For the most part, text and images remain separate (there’s an index with thumbnails in the back). Text and images each have their separate ways of describing the world. In the photographs, a combination of still lifes, landscapes, and staged/arranged images, the main topic — cancer and all of its consequences — is very clearly communicated.

While A.’s scars are all internal, there was one other bodily factor which not surprisingly took on supreme importance: the loss of hair caused by the chemicals flushing through the body. I was aware of this aspect of cancer treatment, yet the way the book makes it a focal point (which is later reflected in A.’s writing) is very effective and — despite the often a little bit too formal and staged nature of some of the photographs — very touching.

A photograph that shows A. lying on a bed in a fetal position while cradling her own bald head is deeply affecting. Roughly thirty pages later, there is another picture from what looks like a similar point in time that shows one side of the bald head, a hand near the ear and one eye almost peeking into the frame. The deep sense of vulnerability and hurt couldn’t have been communicated more effectively.

Near the end of the book, there are ample photographs from a later joint trip by A. and Trabandt (the text makes this clear). I can’t help but feel that the photographs don’t convey the importance that the trip might have had for the two of them. But the addition of images full of sunshine and joy provide a good ending for the book — after a long period of physical and mental suffering, all is well.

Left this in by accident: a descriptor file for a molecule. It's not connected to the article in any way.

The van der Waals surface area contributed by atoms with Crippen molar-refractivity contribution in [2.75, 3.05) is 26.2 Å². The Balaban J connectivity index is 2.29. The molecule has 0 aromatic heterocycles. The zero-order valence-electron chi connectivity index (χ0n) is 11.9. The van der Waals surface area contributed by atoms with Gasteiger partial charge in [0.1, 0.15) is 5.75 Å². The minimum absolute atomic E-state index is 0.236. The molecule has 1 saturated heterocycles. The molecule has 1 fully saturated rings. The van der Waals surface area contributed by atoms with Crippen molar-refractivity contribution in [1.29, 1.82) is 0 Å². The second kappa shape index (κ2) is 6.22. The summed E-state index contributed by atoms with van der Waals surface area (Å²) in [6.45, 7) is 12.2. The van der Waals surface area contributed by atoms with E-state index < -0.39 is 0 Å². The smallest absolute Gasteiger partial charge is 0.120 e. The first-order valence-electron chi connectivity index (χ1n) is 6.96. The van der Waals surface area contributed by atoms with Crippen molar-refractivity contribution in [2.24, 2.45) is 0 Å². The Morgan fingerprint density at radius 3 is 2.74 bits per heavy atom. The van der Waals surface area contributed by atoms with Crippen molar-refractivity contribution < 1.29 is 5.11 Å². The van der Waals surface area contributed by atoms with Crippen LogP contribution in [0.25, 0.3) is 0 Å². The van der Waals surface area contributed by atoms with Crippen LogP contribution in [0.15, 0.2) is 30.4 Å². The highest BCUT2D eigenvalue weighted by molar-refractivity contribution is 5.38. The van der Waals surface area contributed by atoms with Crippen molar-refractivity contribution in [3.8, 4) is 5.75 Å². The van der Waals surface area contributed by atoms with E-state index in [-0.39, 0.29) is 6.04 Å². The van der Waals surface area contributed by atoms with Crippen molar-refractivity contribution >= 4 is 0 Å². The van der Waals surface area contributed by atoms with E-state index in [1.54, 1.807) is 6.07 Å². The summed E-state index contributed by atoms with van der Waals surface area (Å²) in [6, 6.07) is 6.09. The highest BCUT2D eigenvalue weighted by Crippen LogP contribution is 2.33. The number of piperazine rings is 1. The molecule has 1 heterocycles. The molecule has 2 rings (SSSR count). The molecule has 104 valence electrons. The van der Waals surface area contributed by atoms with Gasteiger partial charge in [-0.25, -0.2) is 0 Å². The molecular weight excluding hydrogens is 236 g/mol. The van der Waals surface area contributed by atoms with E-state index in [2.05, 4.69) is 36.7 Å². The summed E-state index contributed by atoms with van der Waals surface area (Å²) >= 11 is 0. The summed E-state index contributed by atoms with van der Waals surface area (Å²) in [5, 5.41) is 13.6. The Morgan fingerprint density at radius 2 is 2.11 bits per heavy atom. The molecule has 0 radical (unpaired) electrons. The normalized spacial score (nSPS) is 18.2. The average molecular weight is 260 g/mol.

This might sound like such a trivial conclusion in written form, but it must have been so deeply felt by the two people involved in the book, the photographer and her close friend, A.: all is well again.

The book’s penultimate picture shows A. lying on a bed, and the viewer can almost make out her full features. Apart from the two other photographs I wrote about earlier, this is the picture I respond most strongly to. Like I wrote, I understand the reasons for the anonymity. But the photographic anonymity comes at a price, with some of the artifice removing the viewer a step or two from the urgency of what’s on view.

Dealing with photography always involves some form of trade off: you can have some things at the expense of others — both photographically and in a larger sense. You’ll have to make decisions, especially if you’re trying to tell someone else’s story. Up until now, these decisions have been mostly driven by photographers, resulting in the consequences that have now become increasingly contested.

A recalibration of photographic approaches thus has been long overdue. In the end, we all can only gain from photography not always being done at the expense of those who find themselves in front of the camera. As viewers, this will inevitably force us to deal with our own expectations and preferences — it’s about time we realize that as viewers we are part of the very context photography operates in.

Übermorgen Schnee [Tomorrow’s Snow]; photographs by Sonja Trabandt; texts by Sonja Trabandt and A.; 136 pages; Hartmann Books; 2020

Rating: Photography 3.5, Book Concept 3.0, Edit 3.0, Production 4.5 – Overall 3.6

Ratings explained here.